Ruth Park certainly wasn't afraid of the dark side, and there is one particular part that was quite frightening and almost sordid. It is perhaps all tied up a bit too neatly at the end but I think we can forgive Ruth Park that. Jane Austen always wraps things up in the last few pages too.

Friday, 19 August 2011

Mr Popper's Penguins x2

It's not often that I prefer the movie version, and the Jim Carrey movie version at that, to the book. I am usually rather sceptical of any Jim Carrey offering. I was however pleasantly surprised by the recent movie version of Mr Popper's Penguins. I knew nothing of the story, indeed I've only heard of the book in the last few years. It wasn't all that well known in Australia prior to this years movie. I took my son one afternoon during the school holidays, the cinema was rather packed with children who all laughed away at the movie. I got the occasional laugh too. Farting, honking penguins slip sliding around will always be funny.

It turns out that the move version bears scant relation to the book. The characters do generally have the same names. There is indeed a Mr Popper who receives penguins in the mail. The movie Mr Popper lives in New York, where he is separated from Mrs Popper, and has some sort of mercenary real estate job. He lives in a flash apartment and has buckets of money.






The Mr Popper of the book is rather poorer, working hard to support his family as a painter and decorator in Stillwater. He too receives a penguin in the mail, although from a different source than the movie version.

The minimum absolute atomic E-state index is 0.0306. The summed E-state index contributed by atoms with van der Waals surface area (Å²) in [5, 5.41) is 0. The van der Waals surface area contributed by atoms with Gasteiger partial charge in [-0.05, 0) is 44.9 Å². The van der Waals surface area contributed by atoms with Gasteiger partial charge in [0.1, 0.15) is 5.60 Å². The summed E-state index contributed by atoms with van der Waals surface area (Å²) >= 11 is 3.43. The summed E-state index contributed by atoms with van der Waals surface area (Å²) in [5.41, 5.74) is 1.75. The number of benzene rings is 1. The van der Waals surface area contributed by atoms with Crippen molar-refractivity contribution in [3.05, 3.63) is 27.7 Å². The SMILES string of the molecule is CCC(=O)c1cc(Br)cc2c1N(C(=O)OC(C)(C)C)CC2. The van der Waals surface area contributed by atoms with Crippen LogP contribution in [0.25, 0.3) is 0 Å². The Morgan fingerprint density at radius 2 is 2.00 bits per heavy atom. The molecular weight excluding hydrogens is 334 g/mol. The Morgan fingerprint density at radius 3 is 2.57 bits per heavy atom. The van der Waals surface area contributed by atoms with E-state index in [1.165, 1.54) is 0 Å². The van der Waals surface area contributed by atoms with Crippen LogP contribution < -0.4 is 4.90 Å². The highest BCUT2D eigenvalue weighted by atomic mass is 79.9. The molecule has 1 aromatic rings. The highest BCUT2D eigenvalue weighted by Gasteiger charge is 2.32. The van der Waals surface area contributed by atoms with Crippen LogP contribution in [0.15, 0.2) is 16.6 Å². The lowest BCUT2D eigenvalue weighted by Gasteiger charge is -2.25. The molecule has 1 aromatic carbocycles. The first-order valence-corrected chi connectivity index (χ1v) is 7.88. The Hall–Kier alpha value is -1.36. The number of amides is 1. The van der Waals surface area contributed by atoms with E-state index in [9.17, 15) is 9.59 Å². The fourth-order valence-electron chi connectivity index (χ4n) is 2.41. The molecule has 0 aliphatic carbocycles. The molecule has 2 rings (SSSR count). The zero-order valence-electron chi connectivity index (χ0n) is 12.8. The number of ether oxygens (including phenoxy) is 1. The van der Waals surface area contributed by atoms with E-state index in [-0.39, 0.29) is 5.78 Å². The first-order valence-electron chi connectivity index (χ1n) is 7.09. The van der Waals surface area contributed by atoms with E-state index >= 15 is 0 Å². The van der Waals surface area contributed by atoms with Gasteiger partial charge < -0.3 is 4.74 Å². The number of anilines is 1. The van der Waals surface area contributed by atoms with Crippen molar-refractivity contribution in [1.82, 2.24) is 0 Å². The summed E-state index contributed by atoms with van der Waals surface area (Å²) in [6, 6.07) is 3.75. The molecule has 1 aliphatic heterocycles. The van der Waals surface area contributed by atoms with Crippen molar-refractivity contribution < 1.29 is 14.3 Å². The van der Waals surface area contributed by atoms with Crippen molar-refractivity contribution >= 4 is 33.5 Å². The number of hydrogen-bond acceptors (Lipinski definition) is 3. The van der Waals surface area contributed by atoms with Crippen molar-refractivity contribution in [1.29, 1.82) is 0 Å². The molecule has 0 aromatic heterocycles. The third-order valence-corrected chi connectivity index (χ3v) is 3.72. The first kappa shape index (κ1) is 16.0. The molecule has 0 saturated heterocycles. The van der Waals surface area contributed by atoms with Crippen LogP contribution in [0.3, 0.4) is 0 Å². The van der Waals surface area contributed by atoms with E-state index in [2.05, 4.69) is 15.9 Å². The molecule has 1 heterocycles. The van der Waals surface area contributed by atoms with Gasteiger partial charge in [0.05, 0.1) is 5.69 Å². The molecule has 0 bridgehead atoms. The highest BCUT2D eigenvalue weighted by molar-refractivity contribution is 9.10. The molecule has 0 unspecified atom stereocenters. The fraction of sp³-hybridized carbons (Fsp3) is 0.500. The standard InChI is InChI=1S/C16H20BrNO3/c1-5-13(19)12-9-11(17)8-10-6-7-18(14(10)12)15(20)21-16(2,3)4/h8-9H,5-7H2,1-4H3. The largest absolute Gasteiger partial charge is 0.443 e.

Perhaps because I didn't grow up with this book, it seems a bit dated? I read this book aloud to my 10 year old son for bedtime reading after we had seen the movie. We finished it, but he was never that enthused, and I must say neither was I. As a read aloud book it was rather tricky- too many times Papa and Popper where in the same sentence!


Wednesday, 17 August 2011

Wondrous Words Wednesday 17/8/11










Wondrous Words Wednesday is a fabulous weekly meme hosted by Bermuda Onion, where we share new (to us) words that we’ve encountered in our weekly reading.  



I've recently finished reading Mr Popper's Penguins. As with any classic you always learn a few things. 


1. Calcimine (noun)


He was spattered here and there with paint and calcimine, and there were bits of wallpaper clinging to his hair and whiskers, for he was rather an untidy man.


A white or tinted liquid containing zinc oxide, water, glue, and coloring matter, used as a wash for walls and ceilings. The free dictionary.


Picture credit


2. Rotogravure (noun)


Then the Associated Press picked up the story, and a week later the photograph, in rotogravure, could be seen in the Sunday edition of the most important newspapers in all the large cities in the country. 




An intaglio printing process in which letters and pictures are transferred from an etched copper cylinder to a web of paper, plastic, or similar material in a rotary press. The Free Dictionary


Rotogravure is then a printing process, widely used in the early part of the 20th century, when printing photos was difficult and the Sunday newspapers printed all the photographs in one section


3. Pullmans (noun)


It had been decided that Mr Popper should ride in the baggage car with the penguins to keep them from getting nervous, while Mrs Popper and the children should ride in one of the Pullmans.